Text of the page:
Key to Success

Michael Jordan once said:

“I’ve missed more than 9000 shots in my career. I’ve lost almost 300 games, and 26 times I’ve been trusted to take the game-winning shot … and missed. I’ve failed over and over and over again in my life. That is why I succeed.”


Most all of us want to be winners. The competitor in us hates to lose. Yet, just like with Michael Jordan, we don’t always win. In fact, the times we fail can be some of the best times for our lives as God works out all things for our good in the long run (Romans 8:28).


The apostle Paul was a winner. Yet, he too experienced the frustration of losing. After he appealed three times to the LORD to remove his “thorn in the flesh,” we read this in 2 Corinthians 12:9-10 (ESV):

But he said to me, “My grace is sufficient for you, for my power is made perfect in weakness.” Therefore I will boast all the more gladly of my weaknesses, so that the power of Christ may rest upon me. For the sake of Christ, then, I am content with weaknesses, insults, hardships, persecutions, and calamities. For when I am weak, then I am strong.


When we always win, we learn to trust in ourselves. We trust our abilities and our own wisdom But, when we are on the losing side, we learn to trust God.


The Hebrews learned to trust God the hard way. They had been “losers” in Egypt. The Pharaoh that did not know Joseph had turned their preferential treatment into slavery. Then a loser named, Moses, came to lead them out of their slavery under the hand of God. Moses had learned the hard way, too. Yet God worked it all to their good.


The Pilgrims learned from their fiasco in Plymouth. They had attempted to make their settlement a socialistic experiment as described by some of the great ancient philosophers. However, it was a dismal failure as socialism always will be. BTW, you don’t see people breaking the laws of Venezuela to get into that country. You do see the world, including Venezuelans breeching our border, not for Socialistic control of their lives, but for freedom and free enterprise.


Pilgrim Governor William Bradford wrote in his Of Plymouth Plantation, that they failed in sharing everyone’s profits and benefits equally ‘in ye common stock,’ regardless of how hard each individual worked.[1] He said:

The failure of that experiment of communal service, which was tried for several years, and by good and honest men, proves the emptiness of the theory of Plato and other ancients, applauded by some of later times, – that the taking away of private property, and the possession of it in community, by a commonwealth, would make a state happy and flourishing; as it they were wiser than God..

He went on to describe how resentful certain groups were towards others in their colony. For instance, the younger, more capable men resented working for other men’s families without compensation. The strong resented getting the same share as the weak who were unable to work as hard. The older men thought they were being disrespected by receiving the same as the younger men. Women felt enslaved when they had to work for men other than their husbands. Socialism failed.


The colony worked on a solution. Bradford went on to explain what they did to solve the predicament:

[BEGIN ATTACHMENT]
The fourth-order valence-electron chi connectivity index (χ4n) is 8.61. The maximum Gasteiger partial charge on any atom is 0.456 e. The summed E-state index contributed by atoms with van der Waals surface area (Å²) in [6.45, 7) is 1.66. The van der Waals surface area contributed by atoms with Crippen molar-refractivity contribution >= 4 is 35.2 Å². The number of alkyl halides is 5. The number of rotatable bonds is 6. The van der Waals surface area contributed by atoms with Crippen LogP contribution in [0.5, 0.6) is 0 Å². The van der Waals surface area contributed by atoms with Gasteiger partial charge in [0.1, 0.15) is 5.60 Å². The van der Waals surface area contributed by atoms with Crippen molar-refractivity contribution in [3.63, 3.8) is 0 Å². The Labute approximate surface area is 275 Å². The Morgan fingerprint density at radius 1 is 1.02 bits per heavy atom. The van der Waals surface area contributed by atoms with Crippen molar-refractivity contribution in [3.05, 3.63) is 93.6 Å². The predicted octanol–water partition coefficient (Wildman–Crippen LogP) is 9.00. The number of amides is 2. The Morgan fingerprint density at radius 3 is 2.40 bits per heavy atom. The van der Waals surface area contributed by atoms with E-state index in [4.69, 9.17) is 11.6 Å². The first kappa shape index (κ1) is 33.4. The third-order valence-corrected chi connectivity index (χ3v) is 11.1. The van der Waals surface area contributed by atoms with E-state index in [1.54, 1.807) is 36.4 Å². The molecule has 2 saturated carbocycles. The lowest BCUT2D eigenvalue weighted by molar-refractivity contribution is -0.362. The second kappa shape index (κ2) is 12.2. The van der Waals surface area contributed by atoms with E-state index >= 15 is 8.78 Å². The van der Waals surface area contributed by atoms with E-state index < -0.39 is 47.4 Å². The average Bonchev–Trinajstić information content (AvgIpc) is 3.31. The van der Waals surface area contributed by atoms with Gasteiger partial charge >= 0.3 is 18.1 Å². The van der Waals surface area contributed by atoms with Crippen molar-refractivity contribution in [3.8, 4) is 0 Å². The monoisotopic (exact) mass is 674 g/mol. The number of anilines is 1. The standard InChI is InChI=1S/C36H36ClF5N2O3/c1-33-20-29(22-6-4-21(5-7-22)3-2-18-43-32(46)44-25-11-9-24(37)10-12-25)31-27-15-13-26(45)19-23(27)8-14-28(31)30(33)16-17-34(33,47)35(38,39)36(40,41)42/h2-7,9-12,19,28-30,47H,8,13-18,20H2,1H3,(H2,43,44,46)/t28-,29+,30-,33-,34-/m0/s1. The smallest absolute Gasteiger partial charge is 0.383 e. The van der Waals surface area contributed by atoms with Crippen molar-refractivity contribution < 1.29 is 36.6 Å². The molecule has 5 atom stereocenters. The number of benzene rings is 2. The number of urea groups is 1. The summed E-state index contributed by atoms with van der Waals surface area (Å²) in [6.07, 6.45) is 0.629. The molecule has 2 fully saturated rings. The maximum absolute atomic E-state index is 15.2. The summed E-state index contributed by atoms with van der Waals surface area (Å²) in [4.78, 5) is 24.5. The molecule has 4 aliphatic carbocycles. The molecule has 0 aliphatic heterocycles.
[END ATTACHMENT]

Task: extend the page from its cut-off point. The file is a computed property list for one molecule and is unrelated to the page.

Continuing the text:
So every family was assigned a parcel of land, according to the proportion of their number… This was very successful. It made all hands very industrious, so that much more corn was planted than otherwise would have been by any means the Governor or any other could devise, and saved him a great deal of trouble, and gave far better satisfaction. The women now went willing into the field, and took their little ones with them to plant corn, while before they would allege weakness and inability, and to have compelled them would have been thought great tyranny and oppression.


The result was a great success story for the colony. Working one’s private property made all the difference. But the Pilgrims, and then later other Americans would not have known that save for their failure. It is too bad many modern Americans don’t know our history and why Socialism cannot succeed. But, I believe, it is because of the brainwashing of our governmental education system and their removal of key points to our history.


I am sure many Americans like Bernie Sanders believe that if we embrace Socialism we will make it work. The problem is human nature is human nature. Socialism failed in the Plymouth settlement because of human nature, it has failed in every country of the world, and it WILL fail in America, too for the same reason.


You see, we cannot improve on God’s workmanship. When God orders something it is because He knows what will work because He made us to fit it. When Ananias and Sapphira lied about the sale of their property, Peter confronted Ananias in Acts 5:4 (ESV). Notice carefully to whom the property they sold belonged. He said:

While it remained unsold, did it not remain your own? And after it was sold, was it not at your disposal? Why is it that you have contrived this deed in your heart? You have not lied to men but to God.”


Private property is biblical. Private property is healthy. Private property is satisfying. God knew it and the Pilgrims learned it through their failures. Maybe that is also human nature and that we will learn the hard way, too.


We can learn from our own failures or we can learn from the failures of others. It would be a lot easier to just learn from the failures of others. I think that may be a concise description of wisdom.


Proverbs 12:15 (ESV):

The way of a fool is right in his own eyes, but a wise man listens to advice.


Let’s Keep The Light of Learning from Failure Burning!

[1] William J. Federer, American Quotations 2013, pp. 170-171